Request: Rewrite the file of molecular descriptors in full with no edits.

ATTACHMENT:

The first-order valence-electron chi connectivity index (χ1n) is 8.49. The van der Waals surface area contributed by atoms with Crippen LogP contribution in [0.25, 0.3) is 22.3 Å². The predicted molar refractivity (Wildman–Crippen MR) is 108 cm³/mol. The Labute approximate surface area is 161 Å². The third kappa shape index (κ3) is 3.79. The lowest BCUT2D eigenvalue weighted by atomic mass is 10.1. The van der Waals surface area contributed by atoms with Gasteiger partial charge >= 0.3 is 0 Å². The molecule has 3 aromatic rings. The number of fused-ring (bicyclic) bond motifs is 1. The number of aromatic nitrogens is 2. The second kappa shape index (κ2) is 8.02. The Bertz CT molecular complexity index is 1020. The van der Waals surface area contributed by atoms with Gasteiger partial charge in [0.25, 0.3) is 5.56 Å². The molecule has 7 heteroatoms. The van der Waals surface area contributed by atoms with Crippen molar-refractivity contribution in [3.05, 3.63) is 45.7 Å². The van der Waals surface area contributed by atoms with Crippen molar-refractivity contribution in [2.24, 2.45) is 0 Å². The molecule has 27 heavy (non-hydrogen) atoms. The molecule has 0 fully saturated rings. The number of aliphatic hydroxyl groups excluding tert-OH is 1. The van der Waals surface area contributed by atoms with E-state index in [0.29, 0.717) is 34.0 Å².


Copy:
The first-order valence-electron chi connectivity index (χ1n) is 8.49. The van der Waals surface area contributed by atoms with Crippen LogP contribution in [0.25, 0.3) is 22.3 Å². The predicted molar refractivity (Wildman–Crippen MR) is 108 cm³/mol. The Labute approximate surface area is 161 Å². The third kappa shape index (κ3) is 3.79. The lowest BCUT2D eigenvalue weighted by atomic mass is 10.1. The van der Waals surface area contributed by atoms with Gasteiger partial charge >= 0.3 is 0 Å². The molecule has 3 aromatic rings. The number of fused-ring (bicyclic) bond motifs is 1. The number of aromatic nitrogens is 2. The second kappa shape index (κ2) is 8.02. The Bertz CT molecular complexity index is 1020. The van der Waals surface area contributed by atoms with Gasteiger partial charge in [0.25, 0.3) is 5.56 Å². The molecule has 7 heteroatoms. The van der Waals surface area contributed by atoms with Crippen molar-refractivity contribution in [3.05, 3.63) is 45.7 Å². The van der Waals surface area contributed by atoms with Crippen molar-refractivity contribution in [2.24, 2.45) is 0 Å². The molecule has 27 heavy (non-hydrogen) atoms. The molecule has 0 fully saturated rings. The number of aliphatic hydroxyl groups excluding tert-OH is 1. The van der Waals surface area contributed by atoms with E-state index in [0.29, 0.717) is 34.0 Å².